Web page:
Hope in Defeat
Save us and help us with your right hand that those you love may be delivered . . . . Give us aid against the enemy, for the help of man is worthless. Psalm 60:5,11
Defeat. I don’t always respond well to it. Unsavory companions usually accompany defeat: doubt, discouragement, disappointment, and sometimes denial. They plant potentially destructive questions in my mind: What’s wrong with me? Why did this happen? Is God angry with me?
David knew a lot about defeat. His high position in King Saul’s court was ripped away from him. He was exiled from his homeland. Innocent people died because of his poor decisions. Family belittled him. Friends betrayed him. All before he turned 30.
So when David writes about responding to defeat, I pay attention. The military defeat mentioned in Psalm 60 occurred at a high point in his life: when he reigned over both Israel and Judah (2 Samuel 8:1-14). Through God’s power, the army had been consistently defeating their enemies—God’s enemies—the Edomites, Philistines, and Moabites. In this one instance, however, God’s army had lost the battle. Israelites died.
David begins the psalm with the mindset of “you have rejected us, O God . . . you have been angry” (v. 1). That happens to me too. But immediately David counters with “now restore us” (v. 1). That’s the attitude I also need to embrace.
Verse 4 indicates that although some had disobeyed God, some had remained faithful: “But for those who fear you, you have raised a banner to be unfurled against the bow.” In ancient times, banners identified armies. David reminds himself, and maybe his soldiers, that Israel’s army marches under God’s authority and protection. He therefore prays, “Save us . . . help us . . . that those you love may be delivered” (v. 5). Then David lists the nations God had said His people would destroy (vv. 6-10). He asks God to honor those promises by giving the army victory again (vv. 11-12).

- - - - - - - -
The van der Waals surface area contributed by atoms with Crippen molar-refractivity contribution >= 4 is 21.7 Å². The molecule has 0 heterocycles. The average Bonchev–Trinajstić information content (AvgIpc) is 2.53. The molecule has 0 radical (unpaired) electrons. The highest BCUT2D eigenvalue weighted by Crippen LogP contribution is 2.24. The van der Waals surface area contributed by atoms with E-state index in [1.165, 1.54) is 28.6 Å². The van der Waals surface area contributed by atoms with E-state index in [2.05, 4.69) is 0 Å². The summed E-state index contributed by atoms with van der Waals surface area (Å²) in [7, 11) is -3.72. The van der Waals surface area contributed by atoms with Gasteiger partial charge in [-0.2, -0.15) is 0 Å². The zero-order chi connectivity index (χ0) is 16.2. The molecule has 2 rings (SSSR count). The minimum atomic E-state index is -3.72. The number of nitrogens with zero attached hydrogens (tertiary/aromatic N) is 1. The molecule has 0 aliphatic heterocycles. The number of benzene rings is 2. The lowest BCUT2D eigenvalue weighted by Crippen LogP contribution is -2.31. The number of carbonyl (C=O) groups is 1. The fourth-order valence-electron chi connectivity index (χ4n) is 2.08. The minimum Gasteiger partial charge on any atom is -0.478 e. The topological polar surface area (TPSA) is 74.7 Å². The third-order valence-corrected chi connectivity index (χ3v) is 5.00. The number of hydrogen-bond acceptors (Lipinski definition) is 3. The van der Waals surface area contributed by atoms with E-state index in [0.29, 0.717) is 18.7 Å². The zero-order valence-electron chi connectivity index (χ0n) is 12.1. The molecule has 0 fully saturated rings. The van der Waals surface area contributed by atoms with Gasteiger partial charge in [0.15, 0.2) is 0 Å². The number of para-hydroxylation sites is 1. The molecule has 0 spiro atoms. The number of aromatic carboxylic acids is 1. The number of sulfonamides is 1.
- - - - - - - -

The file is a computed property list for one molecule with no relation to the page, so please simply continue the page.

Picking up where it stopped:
David understood that defeat is a pause, not an end—a time for evaluation, perhaps redirection, but never an indication that God is finished with us.
God can turn every defeat into a victory if we follow David’s example: seek God’s guidance in prayer, claim His promises, and commit ourselves to His leadership. We march under His banner; therefore defeat can never vanquish us.
Feeling defeated? Respond by modeling your prayers after these psalms, written during David’s fugitive years: Psalm 55, 56, and 59.
Read Exodus 17:8-16. David may have been referring to this battle in Psalm 60:4. Moses named his altar of thanksgiving Jehovah-Nissi—the LORD is our banner. How can knowing that God is our banner help us in our daily battles?
What unsavory companions does defeat bring into your life? Combat them with these promises: Psalm 34:17-22, Isaiah 54:17, Romans 8:35-37, and Revelation 3:21.
Denise K. Loock